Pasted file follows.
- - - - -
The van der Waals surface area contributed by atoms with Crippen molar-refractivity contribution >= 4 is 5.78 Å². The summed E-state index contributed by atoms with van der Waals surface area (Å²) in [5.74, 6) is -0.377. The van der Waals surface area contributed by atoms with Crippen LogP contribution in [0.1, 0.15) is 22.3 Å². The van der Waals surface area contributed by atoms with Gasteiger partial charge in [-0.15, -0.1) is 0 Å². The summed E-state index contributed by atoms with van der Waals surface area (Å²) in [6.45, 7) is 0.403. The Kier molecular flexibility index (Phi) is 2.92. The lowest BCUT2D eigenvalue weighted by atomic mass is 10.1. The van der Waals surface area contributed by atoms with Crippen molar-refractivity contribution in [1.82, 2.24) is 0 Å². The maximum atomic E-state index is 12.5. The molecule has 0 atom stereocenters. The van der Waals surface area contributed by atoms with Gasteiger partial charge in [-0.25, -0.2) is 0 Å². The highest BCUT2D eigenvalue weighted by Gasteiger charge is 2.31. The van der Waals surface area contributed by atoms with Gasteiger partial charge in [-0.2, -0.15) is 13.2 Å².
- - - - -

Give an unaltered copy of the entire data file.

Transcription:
The van der Waals surface area contributed by atoms with Crippen molar-refractivity contribution >= 4 is 5.78 Å². The summed E-state index contributed by atoms with van der Waals surface area (Å²) in [5.74, 6) is -0.377. The van der Waals surface area contributed by atoms with Crippen LogP contribution in [0.1, 0.15) is 22.3 Å². The van der Waals surface area contributed by atoms with Gasteiger partial charge in [-0.15, -0.1) is 0 Å². The summed E-state index contributed by atoms with van der Waals surface area (Å²) in [6.45, 7) is 0.403. The Kier molecular flexibility index (Phi) is 2.92. The lowest BCUT2D eigenvalue weighted by atomic mass is 10.1. The van der Waals surface area contributed by atoms with Crippen molar-refractivity contribution in [1.82, 2.24) is 0 Å². The maximum atomic E-state index is 12.5. The molecule has 0 atom stereocenters. The van der Waals surface area contributed by atoms with Gasteiger partial charge in [-0.25, -0.2) is 0 Å². The highest BCUT2D eigenvalue weighted by Gasteiger charge is 2.31. The van der Waals surface area contributed by atoms with Gasteiger partial charge in [-0.2, -0.15) is 13.2 Å².